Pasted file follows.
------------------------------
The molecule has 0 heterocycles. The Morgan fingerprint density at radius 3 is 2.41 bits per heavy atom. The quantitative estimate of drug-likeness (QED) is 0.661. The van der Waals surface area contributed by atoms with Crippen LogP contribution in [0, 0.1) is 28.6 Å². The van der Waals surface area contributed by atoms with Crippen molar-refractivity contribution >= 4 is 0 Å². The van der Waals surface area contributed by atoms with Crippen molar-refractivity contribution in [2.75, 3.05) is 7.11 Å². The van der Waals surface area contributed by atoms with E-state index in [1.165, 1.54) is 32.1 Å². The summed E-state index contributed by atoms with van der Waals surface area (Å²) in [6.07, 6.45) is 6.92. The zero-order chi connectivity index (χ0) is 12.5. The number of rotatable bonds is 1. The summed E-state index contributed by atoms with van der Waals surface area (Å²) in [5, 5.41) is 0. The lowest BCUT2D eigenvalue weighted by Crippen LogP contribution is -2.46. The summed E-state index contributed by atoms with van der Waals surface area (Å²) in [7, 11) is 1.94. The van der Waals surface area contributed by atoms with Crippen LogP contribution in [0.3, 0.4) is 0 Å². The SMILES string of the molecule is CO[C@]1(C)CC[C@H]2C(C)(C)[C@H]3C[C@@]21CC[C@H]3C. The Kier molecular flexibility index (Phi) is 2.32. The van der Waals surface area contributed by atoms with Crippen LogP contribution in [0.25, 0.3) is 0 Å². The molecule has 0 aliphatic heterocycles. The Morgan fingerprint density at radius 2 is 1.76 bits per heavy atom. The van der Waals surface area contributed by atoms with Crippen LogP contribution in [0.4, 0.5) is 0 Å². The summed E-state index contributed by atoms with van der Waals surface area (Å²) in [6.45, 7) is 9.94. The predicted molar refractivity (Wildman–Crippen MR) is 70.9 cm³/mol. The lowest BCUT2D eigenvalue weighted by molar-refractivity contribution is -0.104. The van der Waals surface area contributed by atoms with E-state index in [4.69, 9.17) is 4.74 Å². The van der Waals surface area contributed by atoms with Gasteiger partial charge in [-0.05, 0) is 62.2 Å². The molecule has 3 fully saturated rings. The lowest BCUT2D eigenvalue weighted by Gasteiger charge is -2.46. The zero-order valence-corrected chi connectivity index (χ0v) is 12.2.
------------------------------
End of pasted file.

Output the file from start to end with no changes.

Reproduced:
The molecule has 0 heterocycles. The Morgan fingerprint density at radius 3 is 2.41 bits per heavy atom. The quantitative estimate of drug-likeness (QED) is 0.661. The van der Waals surface area contributed by atoms with Crippen LogP contribution in [0, 0.1) is 28.6 Å². The van der Waals surface area contributed by atoms with Crippen molar-refractivity contribution >= 4 is 0 Å². The van der Waals surface area contributed by atoms with Crippen molar-refractivity contribution in [2.75, 3.05) is 7.11 Å². The van der Waals surface area contributed by atoms with E-state index in [1.165, 1.54) is 32.1 Å². The summed E-state index contributed by atoms with van der Waals surface area (Å²) in [6.07, 6.45) is 6.92. The zero-order chi connectivity index (χ0) is 12.5. The number of rotatable bonds is 1. The summed E-state index contributed by atoms with van der Waals surface area (Å²) in [5, 5.41) is 0. The lowest BCUT2D eigenvalue weighted by Crippen LogP contribution is -2.46. The summed E-state index contributed by atoms with van der Waals surface area (Å²) in [7, 11) is 1.94. The van der Waals surface area contributed by atoms with Crippen LogP contribution in [0.3, 0.4) is 0 Å². The SMILES string of the molecule is CO[C@]1(C)CC[C@H]2C(C)(C)[C@H]3C[C@@]21CC[C@H]3C. The Kier molecular flexibility index (Phi) is 2.32. The van der Waals surface area contributed by atoms with Crippen LogP contribution in [0.25, 0.3) is 0 Å². The molecule has 0 aliphatic heterocycles. The Morgan fingerprint density at radius 2 is 1.76 bits per heavy atom. The van der Waals surface area contributed by atoms with Crippen LogP contribution in [0.4, 0.5) is 0 Å². The summed E-state index contributed by atoms with van der Waals surface area (Å²) in [6.45, 7) is 9.94. The predicted molar refractivity (Wildman–Crippen MR) is 70.9 cm³/mol. The lowest BCUT2D eigenvalue weighted by molar-refractivity contribution is -0.104. The van der Waals surface area contributed by atoms with E-state index in [4.69, 9.17) is 4.74 Å². The van der Waals surface area contributed by atoms with Gasteiger partial charge in [-0.05, 0) is 62.2 Å². The molecule has 3 fully saturated rings. The lowest BCUT2D eigenvalue weighted by Gasteiger charge is -2.46. The zero-order valence-corrected chi connectivity index (χ0v) is 12.2.